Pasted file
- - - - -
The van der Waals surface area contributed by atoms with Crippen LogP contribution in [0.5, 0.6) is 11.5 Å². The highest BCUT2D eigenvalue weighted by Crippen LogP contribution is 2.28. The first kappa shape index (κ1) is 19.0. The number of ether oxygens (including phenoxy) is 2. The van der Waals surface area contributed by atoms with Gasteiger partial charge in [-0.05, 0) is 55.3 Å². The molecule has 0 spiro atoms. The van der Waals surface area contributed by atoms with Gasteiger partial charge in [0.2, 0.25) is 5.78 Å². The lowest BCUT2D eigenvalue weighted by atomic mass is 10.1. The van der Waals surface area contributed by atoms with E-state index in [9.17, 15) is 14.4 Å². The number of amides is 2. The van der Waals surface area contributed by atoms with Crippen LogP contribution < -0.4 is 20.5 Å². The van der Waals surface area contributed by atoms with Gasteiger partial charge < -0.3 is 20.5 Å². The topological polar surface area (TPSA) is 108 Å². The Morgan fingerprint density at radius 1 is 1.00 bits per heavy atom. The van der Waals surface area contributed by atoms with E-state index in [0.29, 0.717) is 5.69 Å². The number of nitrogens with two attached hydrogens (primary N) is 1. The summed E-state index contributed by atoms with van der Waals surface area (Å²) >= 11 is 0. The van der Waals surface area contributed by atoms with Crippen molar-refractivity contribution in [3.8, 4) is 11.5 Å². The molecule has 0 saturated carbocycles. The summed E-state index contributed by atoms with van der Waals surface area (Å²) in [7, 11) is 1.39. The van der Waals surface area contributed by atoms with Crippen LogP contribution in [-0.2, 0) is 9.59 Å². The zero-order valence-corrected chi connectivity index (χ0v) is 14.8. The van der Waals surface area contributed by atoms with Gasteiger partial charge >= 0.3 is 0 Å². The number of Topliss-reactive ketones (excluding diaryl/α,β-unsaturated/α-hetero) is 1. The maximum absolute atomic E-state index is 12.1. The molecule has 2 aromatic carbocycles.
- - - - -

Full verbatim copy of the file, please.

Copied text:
The van der Waals surface area contributed by atoms with Crippen LogP contribution in [0.5, 0.6) is 11.5 Å². The highest BCUT2D eigenvalue weighted by Crippen LogP contribution is 2.28. The first kappa shape index (κ1) is 19.0. The number of ether oxygens (including phenoxy) is 2. The van der Waals surface area contributed by atoms with Gasteiger partial charge in [-0.05, 0) is 55.3 Å². The molecule has 0 spiro atoms. The van der Waals surface area contributed by atoms with Gasteiger partial charge in [0.2, 0.25) is 5.78 Å². The lowest BCUT2D eigenvalue weighted by atomic mass is 10.1. The van der Waals surface area contributed by atoms with E-state index in [9.17, 15) is 14.4 Å². The number of amides is 2. The van der Waals surface area contributed by atoms with Crippen LogP contribution < -0.4 is 20.5 Å². The van der Waals surface area contributed by atoms with Gasteiger partial charge < -0.3 is 20.5 Å². The topological polar surface area (TPSA) is 108 Å². The Morgan fingerprint density at radius 1 is 1.00 bits per heavy atom. The van der Waals surface area contributed by atoms with E-state index in [0.29, 0.717) is 5.69 Å². The number of nitrogens with two attached hydrogens (primary N) is 1. The summed E-state index contributed by atoms with van der Waals surface area (Å²) >= 11 is 0. The van der Waals surface area contributed by atoms with Crippen molar-refractivity contribution in [3.8, 4) is 11.5 Å². The molecule has 0 saturated carbocycles. The summed E-state index contributed by atoms with van der Waals surface area (Å²) in [7, 11) is 1.39. The van der Waals surface area contributed by atoms with Crippen LogP contribution in [-0.2, 0) is 9.59 Å². The zero-order valence-corrected chi connectivity index (χ0v) is 14.8. The van der Waals surface area contributed by atoms with Gasteiger partial charge >= 0.3 is 0 Å². The number of Topliss-reactive ketones (excluding diaryl/α,β-unsaturated/α-hetero) is 1. The maximum absolute atomic E-state index is 12.1. The molecule has 2 aromatic carbocycles.